In one of the images, there even appears to be an eclipse and the moon is seen obscuring much of the earth.
The Orion unmanned spacecraft is on its ultimate test mission. And this takes the spacecraft developed by the US space agency not only to the moon, but also far beyond. Having already hovered over the lunar surface some 80 miles away, Orion accelerated deeper into space. And yesterday it reached the furthest point in the distant retrograde orbit that Orion follows. At that time, the spacecraft was more than 432,000 kilometers from Earth.
It’s a record; never before has a spacecraft designed to transport humans ventured so deep into space. The great distance from Earth also seems to give Orion a unique perspective on his home planet. After the spacecraft has already made great close-up images of the moon. And also managed to capture (part of) the moon and the earth in a single snapshot, some of the most beautiful images happen to be made from deep space. Because far beyond the moon, Orion could take the ultimate family portrait and photograph both the moon and the earth in all their glory.
But it does not stop there. From this great distance, Orion also saw how the moon moved in front of the earth.
Orion is healthy
And meanwhile, Orion is doing well – about 13 days after launch. “It’s amazing how well the mission went,” said NASA Director Bill Nelson. Of course, the mission is not over yet; now that the spacecraft has reached the furthest point of its far retrograde orbit, it is brought back to Earth. It should arrive there again on December 11.
And with that comes the end of a long-awaited and often-delayed mission: the Artemis I mission. The purpose of this mission is to extensively test both the brand new Orion spacecraft and the brand new Space Launch System designed to propel Orion into space. To that end, NASA has compiled an extensive checklist of components to be tested, of which approximately 37.5% have been checked off to date. However, the mission remains exciting until the last moment; the checklist also contains many things that can only be tested during Orion’s return to earth (a violent ride through Earth’s atmosphere, followed by a splashdown in the Pacific Ocean).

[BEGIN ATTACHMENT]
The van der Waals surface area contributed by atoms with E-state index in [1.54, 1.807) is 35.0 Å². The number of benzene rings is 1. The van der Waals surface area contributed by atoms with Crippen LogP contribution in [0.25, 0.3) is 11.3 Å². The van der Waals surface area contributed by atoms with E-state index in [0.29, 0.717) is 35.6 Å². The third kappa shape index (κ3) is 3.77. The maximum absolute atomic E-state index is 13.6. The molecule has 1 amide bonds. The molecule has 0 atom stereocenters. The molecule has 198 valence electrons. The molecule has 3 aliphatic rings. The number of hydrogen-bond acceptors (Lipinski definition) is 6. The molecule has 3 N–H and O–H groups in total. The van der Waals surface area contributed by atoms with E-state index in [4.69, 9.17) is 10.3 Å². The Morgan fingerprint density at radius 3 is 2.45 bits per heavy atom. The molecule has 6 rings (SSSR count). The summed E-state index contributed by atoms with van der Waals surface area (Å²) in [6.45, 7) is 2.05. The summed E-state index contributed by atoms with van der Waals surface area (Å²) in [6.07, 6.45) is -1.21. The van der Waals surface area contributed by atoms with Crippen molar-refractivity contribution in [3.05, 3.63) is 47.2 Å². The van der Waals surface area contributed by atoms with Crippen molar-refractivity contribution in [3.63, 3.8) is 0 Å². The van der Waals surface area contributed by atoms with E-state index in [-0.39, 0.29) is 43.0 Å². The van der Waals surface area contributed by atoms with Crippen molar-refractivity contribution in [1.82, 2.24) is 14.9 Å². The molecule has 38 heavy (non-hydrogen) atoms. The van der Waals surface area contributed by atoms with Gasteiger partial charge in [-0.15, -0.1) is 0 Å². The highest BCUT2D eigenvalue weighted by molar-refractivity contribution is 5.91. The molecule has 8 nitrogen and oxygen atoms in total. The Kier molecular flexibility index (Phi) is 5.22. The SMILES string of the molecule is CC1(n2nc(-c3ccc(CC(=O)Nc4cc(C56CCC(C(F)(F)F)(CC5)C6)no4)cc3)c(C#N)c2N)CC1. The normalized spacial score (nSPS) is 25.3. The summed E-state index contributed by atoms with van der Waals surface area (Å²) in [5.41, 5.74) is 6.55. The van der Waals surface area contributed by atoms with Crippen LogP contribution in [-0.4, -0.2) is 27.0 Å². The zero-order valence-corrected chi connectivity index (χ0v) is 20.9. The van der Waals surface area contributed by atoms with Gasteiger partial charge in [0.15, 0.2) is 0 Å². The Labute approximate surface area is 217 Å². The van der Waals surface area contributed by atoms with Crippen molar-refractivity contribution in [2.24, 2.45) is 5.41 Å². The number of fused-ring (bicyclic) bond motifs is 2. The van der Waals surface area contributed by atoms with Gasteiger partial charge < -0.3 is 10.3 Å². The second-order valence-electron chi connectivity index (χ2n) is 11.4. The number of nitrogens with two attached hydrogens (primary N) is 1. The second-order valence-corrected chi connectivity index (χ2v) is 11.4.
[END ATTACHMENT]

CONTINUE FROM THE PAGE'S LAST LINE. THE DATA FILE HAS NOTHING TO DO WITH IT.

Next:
In 1968, while orbiting the Moon, astronauts captured an amazing photo of Earth rising above the lunar surface. Orion also witnessed such an “Earthrise” a few days ago and recorded it as well.
Important test flight
It all depends on the test flight. Because if everything goes according to plan, it’s the prelude to more. Much more. For example, a successful Artemis I should pave the way for Artemis II: a mission in which astronauts take place in Orion and then fly over the moon. After which, place in Artemis III: during this mission, some astronauts will indeed return to the surface of the moon.
And all of this is the prelude to even more. After all, manned flights to the Moon must ultimately lead to the establishment of a base on the Moon, where astronauts can stay longer. The goal is to gain knowledge and experience that will be useful to them when NASA sets its sights on Mars: the next celestial body Americans want to send people to in the near future.
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